Mike downlinked photographs of an A/L closeout panel that shows scratches.  Engineers are analyzing the cause of the damage.

At 10:05am EST, the crew conducted an interactive educational PAO exchange with students at Fairmount Elementary School in Bangor, ME. [About 400 fourth and fifth grade students from Bangor public schools were in attendance, plus a diverse group of local VIPs and media representatives.  Fairmount Elementary is focusing on the theme “Centennial of Flight” to meet its state science learning requirements.  Throughout the year, teachers will extend NASA research-based methods to the classroom to encourage students to aim high in their academic and lifetime goals. The program especially targets students from under-served communities.]

Today’s CEO targets, in the current XPOP attitude constrained by flight rule to fewer near-vertical targets due to Lab window shutter closure and current condensation-prevention plan (see above), wereMelbourne, Australia (Melbourne stretches across the north coast of a major bay), Cape Town, South Africa (nadir pass), Lake Eyre, Australia (looking right for the vast, white lake floor.  The amount of water in Australia’s largest continental basin is declining since the major inflows in early 2003),Internal waves, offshore Chile(Dynamic event.  For the first time the US Navy is mapping zones of internal waves worldwide. Internal waves are generated mainly on the margins of continental shelves and induce visible surface effects. Handheld images are useful in this effort due to (1) oblique sunglint views that clearly reveal these “packets” of parallel features and to (2) the crew’s ability to recognize internal waves in regions where they are unknown.  For this site, the crew was asked to look half left towards the glint disc and the coastline), andPlankton bloom, Argentina(Dynamic event.  Looking left and right for this major bloom that stretches 2000 km along the coast of Patagonia).

CEO images can be viewed at the websites.

See also the website “Space Station Challenge” at

U.S. and Russian Segment Status (as of 2:30pm EST).

Environmental Control and Life Support (ECLSS) and Thermal Control (TCS):

  • Elektron O2 generator is poweredOn.  Vozdukh CO2 scrubber is On (in Manual Mode 3).  U.S. CDRA CO2 scrubber is on Standby (ready in dual-bed mode).  TCCS (trace contaminant control subsystem) is operating.  MCA (major constituents analyzer) is off (in Life Extending Mode).  BMP Harmful Impurities unit: absorbent bed #1 in Purify mode, bed #2 in Purify mode.  RS air conditioner SKV-1 is On; SKV-2 is Off (repair incomplete).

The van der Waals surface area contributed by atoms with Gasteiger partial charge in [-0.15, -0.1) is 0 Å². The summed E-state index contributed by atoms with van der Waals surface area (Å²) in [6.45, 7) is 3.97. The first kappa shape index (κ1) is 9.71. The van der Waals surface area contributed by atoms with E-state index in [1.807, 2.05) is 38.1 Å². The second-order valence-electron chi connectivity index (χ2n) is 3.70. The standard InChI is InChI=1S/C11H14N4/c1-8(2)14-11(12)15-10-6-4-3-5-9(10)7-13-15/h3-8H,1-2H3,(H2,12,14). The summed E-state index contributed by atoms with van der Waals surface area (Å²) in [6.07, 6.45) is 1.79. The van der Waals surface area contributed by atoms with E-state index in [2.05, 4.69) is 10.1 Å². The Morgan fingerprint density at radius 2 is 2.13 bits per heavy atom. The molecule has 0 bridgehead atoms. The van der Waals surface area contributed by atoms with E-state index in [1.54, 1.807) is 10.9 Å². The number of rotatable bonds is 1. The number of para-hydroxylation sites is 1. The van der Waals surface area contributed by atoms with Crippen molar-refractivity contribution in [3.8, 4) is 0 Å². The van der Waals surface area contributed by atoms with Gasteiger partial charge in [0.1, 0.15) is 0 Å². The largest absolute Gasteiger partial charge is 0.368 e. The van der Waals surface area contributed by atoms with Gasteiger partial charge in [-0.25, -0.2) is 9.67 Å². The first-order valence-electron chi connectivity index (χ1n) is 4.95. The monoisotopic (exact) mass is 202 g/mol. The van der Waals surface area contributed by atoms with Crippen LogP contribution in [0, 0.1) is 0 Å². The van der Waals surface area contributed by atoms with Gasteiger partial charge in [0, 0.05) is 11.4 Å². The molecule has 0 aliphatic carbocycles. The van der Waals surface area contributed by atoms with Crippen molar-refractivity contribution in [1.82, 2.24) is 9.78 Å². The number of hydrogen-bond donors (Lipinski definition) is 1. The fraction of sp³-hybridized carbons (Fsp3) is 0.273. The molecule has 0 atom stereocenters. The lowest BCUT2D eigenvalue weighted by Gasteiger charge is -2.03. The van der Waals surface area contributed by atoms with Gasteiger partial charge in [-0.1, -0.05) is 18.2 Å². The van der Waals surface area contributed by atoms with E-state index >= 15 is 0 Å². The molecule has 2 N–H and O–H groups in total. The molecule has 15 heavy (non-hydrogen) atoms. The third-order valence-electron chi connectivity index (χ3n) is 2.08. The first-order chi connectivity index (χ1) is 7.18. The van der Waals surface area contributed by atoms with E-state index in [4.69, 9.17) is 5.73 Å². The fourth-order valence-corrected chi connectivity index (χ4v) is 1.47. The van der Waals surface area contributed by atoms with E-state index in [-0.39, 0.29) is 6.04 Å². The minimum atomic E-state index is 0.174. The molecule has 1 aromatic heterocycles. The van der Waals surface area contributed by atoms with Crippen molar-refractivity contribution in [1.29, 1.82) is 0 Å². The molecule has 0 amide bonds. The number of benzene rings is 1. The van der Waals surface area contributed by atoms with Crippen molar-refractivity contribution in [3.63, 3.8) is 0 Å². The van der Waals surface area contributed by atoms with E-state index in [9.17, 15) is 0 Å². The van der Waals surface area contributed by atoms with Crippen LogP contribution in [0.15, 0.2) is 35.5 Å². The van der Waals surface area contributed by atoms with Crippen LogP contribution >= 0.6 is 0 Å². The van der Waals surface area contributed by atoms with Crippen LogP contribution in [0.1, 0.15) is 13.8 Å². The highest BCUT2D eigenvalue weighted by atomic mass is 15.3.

• SM Working Compartment:  Pressure (mmHg) — 742; temperature (deg C) — 25.9; ppO2 (mmHg) — 159.4; ppCO2 (mmHg) — 4.5;
  • SM Transfer Compartment:  Pressure (mmHg/psi) — 736; temperature (deg C) — 20.0.
  • FGB Cabin:  Pressure (mmHg/psi) — 744; temperature (deg C) — 23.3.
  • Node:  Pressure (mmHg/psi) — 730.53; temperature (deg C) — 24.1 (shell); ppO2 (mmHg) — n/a; ppCO2 (mmHg) — n/a.
  • U.S. Lab:  Pressure (mmHg/psi) — 732.09; temperature (deg C) — 24.6; ppO2 (mmHg) — n/a; ppCO2 (mmHg) — n/a.
  • Joint Airlock (Equip. Lock):   Pressure (mmHg/psi) — 733.79; temperature (deg C) — 23.7; shell heater temp (deg C) — 24.1, ppO2 (mmHg) — n/a; ppCO2 (mmHg) — n/a.
  • PMA-1:  Shell heater temp (deg C) — 25.0
  • PMA-2:  Shell heater temp (deg C) — 11.1.

(n/a = data not available)

Electrical Power Systems (EPS):

  • Both P6 channels fully operational.  BGA (beta gimbal assembly) 2B and 4B both in Autotrack (suntracking) and bias-angled for drag reduction. 
  • SM batteries:  Battery #8, formerly known as #7, is still disconnected in slot #8 for troubleshooting; all other batteries (7) are in “Partial Charge” mode.
  • FGB batteries:  Battery #4 is off (capacity restoration mode, ROM); all other batteries (5) are in “Partial Charge” mode.
  • Plasma Contactor Unit PCU-1 in Standby mode; PCU-2 in Standby mode.

Command & Data Handling Systems:

  • C&C-1 MDM is prime, C&C-2 is back-up, and C&C-3 is in standby.
  • GNC-1 MDM is prime; GNC-2 is Backup.
  • INT-2 is operating; INT-1 is Off.
  • EXT-2 is On (primary), EXT-1 is Off (both now upgraded to R3).
  • LA-1, LA-2 and LA-3 MDMs are all operating.
  • PL-1 MDM is Off; PL-2 MDM is Operational.
  • APS-1 (automated payload switch #1) and APS-2 are both On.
  • SM Terminal Computer (TVM): 2 redundant lanes (of 3) operational (string 1 dropped out 11/22).
  • SM Central Computer (TsVM): 2 redundant lanes (of 3) operational (string #3 dropped out 10/22).

Propulsion System:

  • Total propellant load available:3637 kg (8018 lb) as of 1/1/04 [SM(755) + FGB(2530) + Progress M(352) + Progress M-1(0)].  (Capability: SM — 860 kg; FGB — 6120 kg).

Attitude Control Systems:

  • 3 CMGs on-line (CMG-1 failed).
  • State vector source — U.S. SIGI-1 (GPS)
  • Attitude source — U.S. SIGI-1 (GPS)
  • Angular rate source — RGA-1

Flight Attitude:

  • XPOP (x-axis perpendicular to orbit plane = “sun-fixed” [yaw: 0.5 deg, pitch: -9.0 deg., roll: 0 deg]), with CMG TA (thruster assist).

Communications & Tracking Systems:

  • FGB MDM-1 is powered Off; FGB MDM-2 is operational.
  • All other Russian communications & tracking systems are nominal.
  • S-band is operating nominally (on string 2).
  • Ku-band is operating nominally.
  • Audio subsystem is operating nominally (IAC-1 is prime, IAC-2 is off).
  • Video subsystem operating nominally.
  • HCOR (high-rate communications outage recorder) is operating nominally.


  • SSRMS/Canadarm2 based at MBS PDGF #1/LEE B, with Keep Alive (KA) power on both strings.
  • MBS: KA power on both strings. 
  • MT: latched and mated at WS4. 
  • POA: KA power on both strings.
  • RWS (robotics workstations): Lab RWS is On (DCP connected); Cupola RWS is Off.

ISS Orbit  (as of this morning, 6:39am EST [= epoch]):

  • Mean altitude — 370.7 km
  • Apogee — 376.2 km
  • Perigee — 365.3 km
  • Period — 92.0 min.
  • Inclination (to Equator) —  51.63 deg
  • Eccentricity — 0.0008031
  • Orbits per 24-hr. day — 15.66
  • Mean altitude loss last 24 hours — 100 m
  • Revolutions since FGB/Zarya launch (Nov. ’98)  — 29420

For more on ISS orbit and worldwide ISS naked-eye visibility dates/times, see

SpaceRef staff editor.